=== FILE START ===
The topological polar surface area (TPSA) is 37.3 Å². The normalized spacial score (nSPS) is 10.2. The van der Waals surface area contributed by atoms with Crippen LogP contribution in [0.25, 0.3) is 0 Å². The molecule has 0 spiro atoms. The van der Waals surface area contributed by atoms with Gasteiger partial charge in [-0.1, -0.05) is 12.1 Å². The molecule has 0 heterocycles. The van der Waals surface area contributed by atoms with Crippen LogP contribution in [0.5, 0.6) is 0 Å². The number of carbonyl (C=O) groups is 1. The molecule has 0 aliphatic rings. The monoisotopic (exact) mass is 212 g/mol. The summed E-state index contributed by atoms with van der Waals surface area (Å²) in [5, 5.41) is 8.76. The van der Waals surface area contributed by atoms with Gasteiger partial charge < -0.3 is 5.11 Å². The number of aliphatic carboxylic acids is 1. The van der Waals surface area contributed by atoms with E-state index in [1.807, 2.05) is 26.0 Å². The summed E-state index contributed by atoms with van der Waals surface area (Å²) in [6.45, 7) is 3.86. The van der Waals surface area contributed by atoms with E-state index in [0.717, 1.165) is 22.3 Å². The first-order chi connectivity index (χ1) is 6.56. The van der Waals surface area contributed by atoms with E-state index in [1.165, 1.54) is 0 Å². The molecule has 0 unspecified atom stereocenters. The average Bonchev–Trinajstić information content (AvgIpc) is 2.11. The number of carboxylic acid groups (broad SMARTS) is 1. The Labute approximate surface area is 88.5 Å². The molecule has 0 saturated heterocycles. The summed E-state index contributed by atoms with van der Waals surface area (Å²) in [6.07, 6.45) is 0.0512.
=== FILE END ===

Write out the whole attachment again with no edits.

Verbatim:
The topological polar surface area (TPSA) is 37.3 Å². The normalized spacial score (nSPS) is 10.2. The van der Waals surface area contributed by atoms with Crippen LogP contribution in [0.25, 0.3) is 0 Å². The molecule has 0 spiro atoms. The van der Waals surface area contributed by atoms with Gasteiger partial charge in [-0.1, -0.05) is 12.1 Å². The molecule has 0 heterocycles. The van der Waals surface area contributed by atoms with Crippen LogP contribution in [0.5, 0.6) is 0 Å². The number of carbonyl (C=O) groups is 1. The molecule has 0 aliphatic rings. The monoisotopic (exact) mass is 212 g/mol. The summed E-state index contributed by atoms with van der Waals surface area (Å²) in [5, 5.41) is 8.76. The van der Waals surface area contributed by atoms with Gasteiger partial charge < -0.3 is 5.11 Å². The number of aliphatic carboxylic acids is 1. The van der Waals surface area contributed by atoms with E-state index in [1.807, 2.05) is 26.0 Å². The summed E-state index contributed by atoms with van der Waals surface area (Å²) in [6.45, 7) is 3.86. The van der Waals surface area contributed by atoms with E-state index in [0.717, 1.165) is 22.3 Å². The first-order chi connectivity index (χ1) is 6.56. The van der Waals surface area contributed by atoms with E-state index in [1.165, 1.54) is 0 Å². The molecule has 0 unspecified atom stereocenters. The average Bonchev–Trinajstić information content (AvgIpc) is 2.11. The number of carboxylic acid groups (broad SMARTS) is 1. The Labute approximate surface area is 88.5 Å². The molecule has 0 saturated heterocycles. The summed E-state index contributed by atoms with van der Waals surface area (Å²) in [6.07, 6.45) is 0.0512.